For anyone who does not confess that Jesus Christ has come in the flesh is an antichrist; and whoever does not confess the witness of the cross is from the devil, and whoever distorts the words of the Lord for his own passions [epithymiai_], saying that there is neither resurrection nor judgment—this one is the first born of Satan.
(Poly. Phil. 7.1; Ehrman's translation)7
The mistakes of these "anti-Christs," as Polycarp describes them, are doctrinal and practical. Such people have an improper understanding of the significance of Christ, he suggests, for they deny his resurrection and the coming judgment. They are inspired to present these false teachings by their uncontrolled desires. Therefore, true Christians ought to turn from their false teachings and return to the word (logos) that was given to them in the beginning (Poly. Phil. 7.2). Irenaeus remembered this passage fondly, attributing the "first-born of Satan" phrase to an interaction between Polycarp and Marcion, the "heretic": "And when Polycarp himself once met Marcion, who ran to him and said, 'Recognize us,' he answered, 'I do recognize you, firstborn of Satan' " (Iren. Adv. Haer. 3.3.4).8 To Polycarp and Irenaeus, Christians who offered a doctrine or teaching different from their own were properly understood as emissaries of Satan who are ruled by desire (epithymia) rather than God.9
The false brothers denounced by the "Paul" of 2 Timothy were also represented as sexually depraved, generally wicked, and signs of the coming judgment:
You must understand this, that in the last days distressing times will come. For people will be lovers of themselves, lovers of money, boasters, arrogant, abusive, disobedient to their parents, ungrateful, unholy, inhuman, implacable, slanderers, profligates, brutes, haters of good, treacherous, reckless, swollen with conceit, lovers of pleasure rather than lovers of God, holding to the outward form of godliness but denying its power. Avoid them! For among them are those who make their way into households and captivate silly women, overwhelmed by their sins and swayed by all kinds of desires, who are always being instructed and can never arrive at a knowledge of the truth.
These devious brothers—characterized by a whole host of traditional vices and allegedly dangerous to "weak" women10—are offered as an indication of the approaching final judgment.11 So, the author warns, Timothy must be vigilant. He must teach and preach the word to the faithful, for the time is soon coming when such teachers will find an audience among those who formerly listened to "the truth" (2 Tim 4:3-5).
Why was the vilification of Christians by other Christians for supposedly loving pleasure, seducing the faithful, and following after their base desires—often accompanied by apocalyptic warnings of doom—such a recurring theme in ancient Christian literature? By far the most enduring answer to this question has been to assert that some of the "heretical" Christian opponents of "orthodox" Christianity actually did encourage orgiastic or other unusual sexual behavior. In his now classic work Orthodoxy and Heresy in Earliest Christianity, Walter Bauer argues that "heretical" forms of Christianity may have actually been more prevalent than those forms now associated with "orthodoxy."12 Region by region, he demonstrates that Christian "heresy" was early and widespread. Indeed, the "heresies" may not have been viewed as "heretical" at all during the earliest stages of Christianity. Rather, "at least here and there, [they] were the only form of the new religion—that is, for those regions they were simply 'Christianity.' "13 The alternate view—that "orthodoxy" preceded "heresy," since "heresy" involves a perversion of a preexisting, authentic, and apostolic tradition—is, he proposes, an artifact of later ecclesiastical argument rather than an accurate portrayal of the situation in most of the primitive churches.14 Still, Bauer suggests that Paul's opponents may well have indulged in the "unhesitating satisfaction of sexual desires" and, further, that this behavior was probably characteristic of the heretical Christians of Pergamum, of the followers of the "heretic" Basilides, and, possibly, of "the gnostics in general."15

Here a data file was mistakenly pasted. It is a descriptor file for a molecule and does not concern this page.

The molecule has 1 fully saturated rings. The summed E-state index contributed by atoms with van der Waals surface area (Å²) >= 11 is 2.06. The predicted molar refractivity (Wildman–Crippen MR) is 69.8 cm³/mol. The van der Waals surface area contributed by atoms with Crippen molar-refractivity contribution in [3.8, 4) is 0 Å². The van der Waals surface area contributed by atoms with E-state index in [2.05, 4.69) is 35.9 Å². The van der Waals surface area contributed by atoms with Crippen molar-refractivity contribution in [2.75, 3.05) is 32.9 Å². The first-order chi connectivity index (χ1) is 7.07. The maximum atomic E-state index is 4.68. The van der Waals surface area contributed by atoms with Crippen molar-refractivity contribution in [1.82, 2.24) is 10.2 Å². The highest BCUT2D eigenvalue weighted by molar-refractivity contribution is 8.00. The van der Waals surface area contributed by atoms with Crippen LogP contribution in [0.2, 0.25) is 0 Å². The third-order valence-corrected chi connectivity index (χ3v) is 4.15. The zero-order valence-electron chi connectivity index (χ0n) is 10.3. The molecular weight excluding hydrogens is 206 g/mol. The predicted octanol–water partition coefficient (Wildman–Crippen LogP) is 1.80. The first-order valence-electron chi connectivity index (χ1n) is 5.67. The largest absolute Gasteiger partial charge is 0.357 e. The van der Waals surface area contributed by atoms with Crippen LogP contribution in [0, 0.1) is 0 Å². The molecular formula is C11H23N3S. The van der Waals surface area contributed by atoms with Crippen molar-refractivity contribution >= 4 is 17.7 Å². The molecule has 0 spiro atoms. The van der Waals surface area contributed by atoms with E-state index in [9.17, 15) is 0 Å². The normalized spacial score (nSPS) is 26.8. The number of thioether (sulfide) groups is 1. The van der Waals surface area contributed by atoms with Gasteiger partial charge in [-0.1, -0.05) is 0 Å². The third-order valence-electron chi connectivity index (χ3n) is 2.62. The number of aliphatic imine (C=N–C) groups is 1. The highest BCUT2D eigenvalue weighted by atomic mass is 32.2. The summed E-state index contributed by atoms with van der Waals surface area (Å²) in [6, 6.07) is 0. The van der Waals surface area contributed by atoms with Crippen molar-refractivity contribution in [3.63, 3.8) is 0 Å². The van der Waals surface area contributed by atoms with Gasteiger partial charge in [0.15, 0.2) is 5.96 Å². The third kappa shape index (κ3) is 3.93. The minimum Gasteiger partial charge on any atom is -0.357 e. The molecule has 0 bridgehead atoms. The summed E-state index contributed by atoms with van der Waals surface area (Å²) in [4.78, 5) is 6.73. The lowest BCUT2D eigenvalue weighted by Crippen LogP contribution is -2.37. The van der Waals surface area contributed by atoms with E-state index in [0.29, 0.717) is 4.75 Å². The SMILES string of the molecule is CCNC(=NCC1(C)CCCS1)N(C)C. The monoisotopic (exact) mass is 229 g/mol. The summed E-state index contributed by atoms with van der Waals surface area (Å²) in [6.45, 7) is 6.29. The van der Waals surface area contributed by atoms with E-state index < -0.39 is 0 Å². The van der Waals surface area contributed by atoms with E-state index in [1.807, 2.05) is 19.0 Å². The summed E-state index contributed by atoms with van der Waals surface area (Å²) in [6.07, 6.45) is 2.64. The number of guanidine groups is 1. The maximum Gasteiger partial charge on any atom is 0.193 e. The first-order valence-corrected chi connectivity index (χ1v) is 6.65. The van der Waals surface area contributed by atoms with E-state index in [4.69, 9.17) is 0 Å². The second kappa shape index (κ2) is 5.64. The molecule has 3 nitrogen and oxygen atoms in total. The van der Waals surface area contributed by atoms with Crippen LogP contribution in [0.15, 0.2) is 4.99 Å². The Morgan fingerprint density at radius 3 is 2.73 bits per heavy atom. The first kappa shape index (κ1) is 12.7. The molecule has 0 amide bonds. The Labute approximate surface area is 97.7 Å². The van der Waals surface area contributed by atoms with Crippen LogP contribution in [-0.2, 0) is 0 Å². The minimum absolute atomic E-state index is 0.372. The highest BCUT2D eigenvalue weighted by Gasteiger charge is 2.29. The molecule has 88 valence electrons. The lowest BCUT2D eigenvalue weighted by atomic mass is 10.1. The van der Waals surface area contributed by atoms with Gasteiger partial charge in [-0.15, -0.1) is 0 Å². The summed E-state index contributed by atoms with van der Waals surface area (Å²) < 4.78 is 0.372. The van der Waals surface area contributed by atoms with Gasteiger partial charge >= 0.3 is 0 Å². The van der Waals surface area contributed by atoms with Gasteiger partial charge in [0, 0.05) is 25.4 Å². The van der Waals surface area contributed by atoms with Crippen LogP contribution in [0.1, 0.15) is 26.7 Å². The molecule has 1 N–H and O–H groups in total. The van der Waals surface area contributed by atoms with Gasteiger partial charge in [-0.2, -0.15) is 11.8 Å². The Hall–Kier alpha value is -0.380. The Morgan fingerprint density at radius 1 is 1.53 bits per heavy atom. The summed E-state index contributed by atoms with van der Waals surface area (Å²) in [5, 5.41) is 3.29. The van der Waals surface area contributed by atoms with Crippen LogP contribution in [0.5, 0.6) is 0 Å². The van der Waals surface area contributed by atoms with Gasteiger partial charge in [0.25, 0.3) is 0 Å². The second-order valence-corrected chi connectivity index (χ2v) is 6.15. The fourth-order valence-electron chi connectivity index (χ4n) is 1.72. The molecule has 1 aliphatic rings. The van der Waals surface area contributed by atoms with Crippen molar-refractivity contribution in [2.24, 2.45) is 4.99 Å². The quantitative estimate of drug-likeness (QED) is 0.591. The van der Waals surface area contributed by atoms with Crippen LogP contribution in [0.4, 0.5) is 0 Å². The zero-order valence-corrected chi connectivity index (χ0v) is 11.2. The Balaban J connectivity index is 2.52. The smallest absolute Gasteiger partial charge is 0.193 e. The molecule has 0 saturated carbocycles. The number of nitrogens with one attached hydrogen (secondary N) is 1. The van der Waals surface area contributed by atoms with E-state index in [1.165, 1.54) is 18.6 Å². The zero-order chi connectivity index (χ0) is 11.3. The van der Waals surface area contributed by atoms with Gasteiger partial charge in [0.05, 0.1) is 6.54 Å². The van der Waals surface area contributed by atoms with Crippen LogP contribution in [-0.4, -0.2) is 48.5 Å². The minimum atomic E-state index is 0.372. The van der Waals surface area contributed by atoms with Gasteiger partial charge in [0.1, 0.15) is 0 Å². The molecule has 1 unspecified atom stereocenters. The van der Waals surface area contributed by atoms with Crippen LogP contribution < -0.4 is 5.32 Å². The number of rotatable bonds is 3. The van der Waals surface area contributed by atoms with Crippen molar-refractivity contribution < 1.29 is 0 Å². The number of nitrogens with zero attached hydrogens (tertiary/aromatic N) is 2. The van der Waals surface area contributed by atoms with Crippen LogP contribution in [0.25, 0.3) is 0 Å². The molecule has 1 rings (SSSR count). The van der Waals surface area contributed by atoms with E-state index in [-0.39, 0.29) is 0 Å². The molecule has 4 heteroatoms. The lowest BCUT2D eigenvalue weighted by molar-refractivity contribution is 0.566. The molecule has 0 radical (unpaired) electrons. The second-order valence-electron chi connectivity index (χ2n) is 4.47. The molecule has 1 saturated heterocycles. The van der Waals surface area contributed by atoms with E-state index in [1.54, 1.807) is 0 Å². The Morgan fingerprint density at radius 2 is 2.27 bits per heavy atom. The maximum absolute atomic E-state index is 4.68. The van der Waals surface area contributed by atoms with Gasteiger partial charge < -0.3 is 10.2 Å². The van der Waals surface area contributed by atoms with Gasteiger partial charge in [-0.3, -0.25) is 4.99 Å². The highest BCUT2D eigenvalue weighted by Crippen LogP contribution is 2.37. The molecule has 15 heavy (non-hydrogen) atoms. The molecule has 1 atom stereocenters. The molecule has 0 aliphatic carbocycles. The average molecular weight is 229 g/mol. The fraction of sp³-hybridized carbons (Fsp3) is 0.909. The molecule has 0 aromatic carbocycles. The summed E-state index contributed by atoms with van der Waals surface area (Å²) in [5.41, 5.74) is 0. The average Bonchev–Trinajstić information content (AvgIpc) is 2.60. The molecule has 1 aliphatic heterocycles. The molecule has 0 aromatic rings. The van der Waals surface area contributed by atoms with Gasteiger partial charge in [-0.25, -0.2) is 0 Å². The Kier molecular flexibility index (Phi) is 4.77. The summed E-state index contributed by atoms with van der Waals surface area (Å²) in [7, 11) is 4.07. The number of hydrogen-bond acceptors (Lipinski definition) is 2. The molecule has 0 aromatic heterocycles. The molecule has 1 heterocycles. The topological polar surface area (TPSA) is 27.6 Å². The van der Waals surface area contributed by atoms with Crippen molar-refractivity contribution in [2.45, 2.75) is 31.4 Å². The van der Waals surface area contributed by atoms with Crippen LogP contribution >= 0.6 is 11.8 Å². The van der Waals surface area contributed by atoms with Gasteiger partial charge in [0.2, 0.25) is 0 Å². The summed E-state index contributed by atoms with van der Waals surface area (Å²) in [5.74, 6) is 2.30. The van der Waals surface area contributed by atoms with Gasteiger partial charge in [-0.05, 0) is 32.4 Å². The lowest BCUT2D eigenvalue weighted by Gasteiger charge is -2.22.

Bauer's portrayal of the pneumatics in Corinth,16 the "heretics" addressed by the author of Revelation, the Basilidians, and the Gnostics repeats ancient charges made against them. Paul cautions the Corinthians not to tolerate incest or intercourse with prostitutes; Bauer assumes that Paul's rivals promoted such behavior. Revelation compared some in the church of Pergamum to Balaam—a villain who attempted to persuade Israel to eat food sacrificed to idols and to commit porneia; Bauer assumes that Pergamum had been similarly influenced. Irenaeus suggests that the Basilidians promoted the indiscriminate indulgence of lust; Bauer accepts this assessment and, on the basis of evidence from Justin, extends Irenaeus' complaint to include Gnostics in general. Defining "orthodoxy" as "adhering to the teachings of the apostles" and "heresy" as "promoting a teaching other than that of the apostles," Bauer directly adopts criteria developed by second-century "church fathers" to differentiate the type of Christianity they promoted from that of the "heretics."17 Tertullian explains, "We have the example of the apostles of the Lord who chose not to introduce any doctrine on their own authority but faithfully dispensed to the world the body of doctrines received from Christ" (Praesc. haeret. 6.2-4). Heretics, Christian authors claim, pervert the authentic teaching given by Christ to the apostles and then preserved by the legitimate disciples of these apostles. "Heretics" are innovators, developing their doctrines independently.18